News

Actions

Federal programs help agencies fight wildland fires

Clint Loss
Baxendale Wildland Fire Engine
Baxendale Wildland Fire Engine
Baxendale Wildland Fire Engine
Posted at 6:41 PM, Feb 27, 2024
and last updated 2024-02-28 00:19:15-05

HELENA — The federal government announced earlier this month that it’s investing millions of dollars in a grant program to help local fire departments be ready to respond to wildfires.



The U.S. Department of the Interior is launching a pilot program to expand resources by converting more vehicles into wildland fire engines. They’re offering grants to help agencies purchase “slip-on tankers” – firefighting units, with water tanks and pumps included, that can be placed on a pickup truck or flatbed truck. DOI leaders said the goal is to help small and rural agencies quickly step up their capacity to respond.

Baxendale Wildland Fire Engine
A Baxendale Fire-Rescue wildland fire engine at Fire Station #2 near Rimini, which the volunteer department was able to get much more cheaply by putting together parts they got with help from federal agencies.

Baxendale Fire-Rescue can point to some of the advantages of putting together a wildfire rig, with help from federal partners. The volunteer department has a large Type 3 wildland engine, kept at their Fire Station #2 near Rimini.

Chief Clint Loss says the cab and engine came from a snowplow the U.S. Air Force had been using. He said the Department of Defense provided it to Baxendale for only the cost of transporting it. They then added a used flatbed, and they got a tanker unit from the U.S. Forest Service to attach to it.

“Volunteer fire departments often to try to build things to save money – but we kind of sometimes run out of time, is the biggest thing,” Loss said. “So this having been already built and just sliding it on there, bolting it down, it saved a whole lot of time.”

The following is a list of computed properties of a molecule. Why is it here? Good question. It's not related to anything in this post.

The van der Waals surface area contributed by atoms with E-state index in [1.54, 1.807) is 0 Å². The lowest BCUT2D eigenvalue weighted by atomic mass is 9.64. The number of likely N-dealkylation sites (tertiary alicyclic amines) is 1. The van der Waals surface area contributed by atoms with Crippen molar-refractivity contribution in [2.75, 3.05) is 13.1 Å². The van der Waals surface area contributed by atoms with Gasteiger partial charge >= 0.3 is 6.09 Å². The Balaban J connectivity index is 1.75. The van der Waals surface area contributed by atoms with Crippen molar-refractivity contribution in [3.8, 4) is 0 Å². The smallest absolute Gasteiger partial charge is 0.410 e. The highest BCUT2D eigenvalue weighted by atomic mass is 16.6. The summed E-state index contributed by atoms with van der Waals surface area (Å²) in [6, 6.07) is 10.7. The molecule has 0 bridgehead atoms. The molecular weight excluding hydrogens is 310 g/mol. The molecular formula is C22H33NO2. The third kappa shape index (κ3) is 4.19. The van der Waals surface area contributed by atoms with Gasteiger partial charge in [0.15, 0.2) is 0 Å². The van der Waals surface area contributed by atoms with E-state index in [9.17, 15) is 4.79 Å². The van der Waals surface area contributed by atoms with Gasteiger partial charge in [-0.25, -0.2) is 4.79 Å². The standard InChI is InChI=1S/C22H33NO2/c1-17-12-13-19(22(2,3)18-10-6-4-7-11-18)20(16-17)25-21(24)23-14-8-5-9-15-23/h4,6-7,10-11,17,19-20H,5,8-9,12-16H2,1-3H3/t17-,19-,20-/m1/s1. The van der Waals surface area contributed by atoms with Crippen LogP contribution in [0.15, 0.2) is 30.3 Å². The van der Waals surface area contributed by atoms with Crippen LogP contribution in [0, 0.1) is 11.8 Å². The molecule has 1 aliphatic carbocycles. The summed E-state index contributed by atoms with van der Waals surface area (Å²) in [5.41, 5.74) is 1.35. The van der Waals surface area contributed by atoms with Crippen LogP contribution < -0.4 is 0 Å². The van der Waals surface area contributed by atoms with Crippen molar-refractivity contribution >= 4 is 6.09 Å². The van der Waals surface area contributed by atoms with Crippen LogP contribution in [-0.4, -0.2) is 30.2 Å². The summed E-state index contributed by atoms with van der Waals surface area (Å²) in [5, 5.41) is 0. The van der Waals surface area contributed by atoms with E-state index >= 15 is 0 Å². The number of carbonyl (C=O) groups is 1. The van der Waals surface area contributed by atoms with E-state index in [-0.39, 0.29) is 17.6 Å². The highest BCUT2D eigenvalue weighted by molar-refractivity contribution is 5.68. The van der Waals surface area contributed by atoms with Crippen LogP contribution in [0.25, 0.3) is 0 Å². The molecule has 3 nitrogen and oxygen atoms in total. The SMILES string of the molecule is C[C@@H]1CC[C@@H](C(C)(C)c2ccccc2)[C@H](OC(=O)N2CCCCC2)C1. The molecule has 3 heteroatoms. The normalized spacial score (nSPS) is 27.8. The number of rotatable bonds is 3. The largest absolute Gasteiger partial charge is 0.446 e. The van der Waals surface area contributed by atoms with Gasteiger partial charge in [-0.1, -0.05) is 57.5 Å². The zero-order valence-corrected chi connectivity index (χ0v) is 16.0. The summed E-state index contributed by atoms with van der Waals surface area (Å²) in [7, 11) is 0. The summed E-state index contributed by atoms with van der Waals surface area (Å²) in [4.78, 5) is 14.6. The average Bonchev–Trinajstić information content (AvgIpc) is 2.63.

Baxendale Wildland Fire Engine
A Baxendale Fire-Rescue wildland fire engine at Fire Station #2 near Rimini, which the volunteer department was able to get much more cheaply by putting together parts they got with help from federal agencies.

The truck includes an 800-gallon water tank and a valve that allows them to quickly empty it into an external tank. That allows it to serve as a “tender” – used to bring water to the fireline. It also has a hose reel and a water sprayer built in.

Loss says it could take several hundred thousand dollars to purchase a rig like this, and getting the assistance from DOD and the Forest Service made it much more realistic for a small department. He says the engine is not only efficient, but a good fit for their needs.

“This particular truck has a real short wheelbase and four-wheel drive, so it gets into a lot of places that we may need to – in our district, it's rough to get to,” he said.

DOI says the 2021 Bipartisan Infrastructure Law authorized $50 million for the slip-on tanker program, with $5 million available in the first round of grants. Individual grants will range from $10,000 to $200,000, and they’re open to agencies serving populations of 25,000 or less. Agencies have until March 21 to submit statements of interest.

You can find more information about the grant here.

Loss recommended departments consider looking at this opportunity if they’re interested in upgrading their wildland engines.

“Volunteer departments should look into these types of grants,” he said. “They can be really helpful.”